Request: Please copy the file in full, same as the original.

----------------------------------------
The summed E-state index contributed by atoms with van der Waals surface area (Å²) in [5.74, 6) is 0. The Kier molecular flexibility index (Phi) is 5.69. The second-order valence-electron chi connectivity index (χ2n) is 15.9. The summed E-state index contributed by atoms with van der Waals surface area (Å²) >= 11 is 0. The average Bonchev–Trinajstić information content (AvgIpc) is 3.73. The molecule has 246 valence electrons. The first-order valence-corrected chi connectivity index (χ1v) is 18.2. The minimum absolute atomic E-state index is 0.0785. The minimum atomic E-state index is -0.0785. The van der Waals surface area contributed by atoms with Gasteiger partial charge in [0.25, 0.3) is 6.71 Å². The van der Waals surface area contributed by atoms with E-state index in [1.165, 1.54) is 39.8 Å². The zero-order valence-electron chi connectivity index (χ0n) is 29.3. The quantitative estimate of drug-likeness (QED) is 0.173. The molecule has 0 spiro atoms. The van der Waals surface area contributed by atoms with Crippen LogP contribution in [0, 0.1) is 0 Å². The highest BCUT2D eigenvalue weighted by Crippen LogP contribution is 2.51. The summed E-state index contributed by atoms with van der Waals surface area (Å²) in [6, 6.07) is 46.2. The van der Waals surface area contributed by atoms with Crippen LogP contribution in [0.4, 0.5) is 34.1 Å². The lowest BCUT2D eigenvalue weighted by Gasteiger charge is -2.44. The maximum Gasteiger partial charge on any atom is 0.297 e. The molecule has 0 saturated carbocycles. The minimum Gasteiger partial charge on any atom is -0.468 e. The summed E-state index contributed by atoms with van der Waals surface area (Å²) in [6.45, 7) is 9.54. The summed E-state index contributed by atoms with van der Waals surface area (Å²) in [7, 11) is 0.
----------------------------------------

The summed E-state index contributed by atoms with van der Waals surface area (Å²) in [5.74, 6) is 0. The Kier molecular flexibility index (Phi) is 5.69. The second-order valence-electron chi connectivity index (χ2n) is 15.9. The summed E-state index contributed by atoms with van der Waals surface area (Å²) >= 11 is 0. The average Bonchev–Trinajstić information content (AvgIpc) is 3.73. The molecule has 246 valence electrons. The first-order valence-corrected chi connectivity index (χ1v) is 18.2. The minimum absolute atomic E-state index is 0.0785. The minimum atomic E-state index is -0.0785. The van der Waals surface area contributed by atoms with Gasteiger partial charge in [0.25, 0.3) is 6.71 Å². The van der Waals surface area contributed by atoms with E-state index in [1.165, 1.54) is 39.8 Å². The zero-order valence-electron chi connectivity index (χ0n) is 29.3. The quantitative estimate of drug-likeness (QED) is 0.173. The molecule has 0 spiro atoms. The van der Waals surface area contributed by atoms with Crippen LogP contribution in [0, 0.1) is 0 Å². The highest BCUT2D eigenvalue weighted by Crippen LogP contribution is 2.51. The summed E-state index contributed by atoms with van der Waals surface area (Å²) in [6, 6.07) is 46.2. The van der Waals surface area contributed by atoms with Crippen LogP contribution in [0.4, 0.5) is 34.1 Å². The lowest BCUT2D eigenvalue weighted by Gasteiger charge is -2.44. The maximum Gasteiger partial charge on any atom is 0.297 e. The molecule has 0 saturated carbocycles. The minimum Gasteiger partial charge on any atom is -0.468 e. The summed E-state index contributed by atoms with van der Waals surface area (Å²) in [6.45, 7) is 9.54. The summed E-state index contributed by atoms with van der Waals surface area (Å²) in [7, 11) is 0.